The Douglas County teachers' union has proposed settling a lawsuit against the Douglas County School District that dates back to 2013 and alleges the district improperly dissolved thousands of sick leave bank hours.
The dispute arose with the expiration of a collective bargaining agreement between the district and the union in 2012. The agreement ended that year when the district and union failed to negotiate a renewal.
Douglas County Federation President Kallie Leyba said the district robbed teachers of sick leave because it terminated the program when the collective bargaining agreement ended, something the union says it didn't agree to. There were an estimated 7,500 days still in the bank.
Leyba in early September spoke to the Douglas County School Board requesting directors reinstate the sick leave bank. She also asked directors to restore Public Employees Retirement Association contributions, also called PERA, that teachers did not earn while on disability.
Four union representatives sued the district in 2013 over the sick leave bank hours. One of them, Sarah Staebell, died of cancer before the lawsuit could be resolved.
Under the policy, teachers donated one of their sick days to the bank each year, which teachers could use in the event of a long-term illness or condition that depleted their normally allotted sick and vacation time.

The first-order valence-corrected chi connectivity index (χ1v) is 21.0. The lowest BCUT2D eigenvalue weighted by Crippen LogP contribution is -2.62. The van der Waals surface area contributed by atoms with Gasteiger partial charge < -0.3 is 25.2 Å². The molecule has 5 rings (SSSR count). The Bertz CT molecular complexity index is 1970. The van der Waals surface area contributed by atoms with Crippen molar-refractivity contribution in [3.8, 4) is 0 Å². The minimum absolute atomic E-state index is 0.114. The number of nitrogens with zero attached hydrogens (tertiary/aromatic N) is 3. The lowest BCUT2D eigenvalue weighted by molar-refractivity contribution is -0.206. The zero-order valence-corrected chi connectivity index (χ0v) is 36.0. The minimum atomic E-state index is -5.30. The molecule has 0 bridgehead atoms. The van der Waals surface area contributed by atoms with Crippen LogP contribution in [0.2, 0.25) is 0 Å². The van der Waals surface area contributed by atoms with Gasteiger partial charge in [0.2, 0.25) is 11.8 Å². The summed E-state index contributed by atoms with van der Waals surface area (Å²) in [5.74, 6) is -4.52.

Leyba said the court has certified a class of more than 1,000 teachers to bring the suit against the district, and a monetary settlement would cost the district millions.
“Teachers want reform, not money, to resolve this case,” she told Colorado Community Media. “That's the offer we made to the board — make it right without taking dollars out of the classroom.”
A spokesman said the district would not comment on the offer or lawsuit because, “this case involves confidential settlement discussions.”
The sick leave bank allowed teachers to continue receiving their full salary and benefits and make PERA contributions while on leave. Once the program was terminated, the district implemented a short-term disability policy that covers 70% of a teacher's salary and no PERA credits.
After the lawsuit was initiated, then Superintendent Elizabeth Fagen wrote to families, saying the sick leave bank was improperly funded and budgeted and that the disability benefit offered employees tax-free dollars.
The district filed a motion in April 2013 requesting the union's lawsuit over the sick leave bank be dismissed. The case eventually moved to arbitration and has remained in mediation since then.
It now resides in federal court and is set for a July 13, 2020 trial date. Leyba said the union hopes to reach a settlement before going to court.
“(Teachers) want the dignity and the opportunity to help each other,” Leyba said. “It was stolen from them and they want it back.”
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